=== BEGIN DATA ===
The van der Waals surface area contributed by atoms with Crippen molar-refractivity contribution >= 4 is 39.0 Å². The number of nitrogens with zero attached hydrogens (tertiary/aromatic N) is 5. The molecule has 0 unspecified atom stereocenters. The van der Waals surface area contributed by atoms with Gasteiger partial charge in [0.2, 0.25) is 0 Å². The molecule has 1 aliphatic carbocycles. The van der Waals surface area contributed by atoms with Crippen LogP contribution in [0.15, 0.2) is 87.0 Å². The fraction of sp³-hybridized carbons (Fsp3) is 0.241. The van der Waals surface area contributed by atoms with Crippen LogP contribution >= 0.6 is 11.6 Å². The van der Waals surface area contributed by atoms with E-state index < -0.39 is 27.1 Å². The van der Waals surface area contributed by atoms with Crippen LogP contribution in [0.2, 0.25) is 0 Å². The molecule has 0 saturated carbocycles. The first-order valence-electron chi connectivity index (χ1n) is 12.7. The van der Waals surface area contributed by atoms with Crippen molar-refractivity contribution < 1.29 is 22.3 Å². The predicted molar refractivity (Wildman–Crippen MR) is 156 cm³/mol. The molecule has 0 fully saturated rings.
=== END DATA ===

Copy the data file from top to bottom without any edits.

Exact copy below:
The van der Waals surface area contributed by atoms with Crippen molar-refractivity contribution >= 4 is 39.0 Å². The number of nitrogens with zero attached hydrogens (tertiary/aromatic N) is 5. The molecule has 0 unspecified atom stereocenters. The van der Waals surface area contributed by atoms with Gasteiger partial charge in [0.2, 0.25) is 0 Å². The molecule has 1 aliphatic carbocycles. The van der Waals surface area contributed by atoms with Crippen LogP contribution in [0.15, 0.2) is 87.0 Å². The fraction of sp³-hybridized carbons (Fsp3) is 0.241. The van der Waals surface area contributed by atoms with Crippen LogP contribution >= 0.6 is 11.6 Å². The van der Waals surface area contributed by atoms with E-state index < -0.39 is 27.1 Å². The van der Waals surface area contributed by atoms with Crippen LogP contribution in [0.2, 0.25) is 0 Å². The molecule has 0 saturated carbocycles. The first-order valence-electron chi connectivity index (χ1n) is 12.7. The van der Waals surface area contributed by atoms with Crippen molar-refractivity contribution < 1.29 is 22.3 Å². The predicted molar refractivity (Wildman–Crippen MR) is 156 cm³/mol. The molecule has 0 fully saturated rings.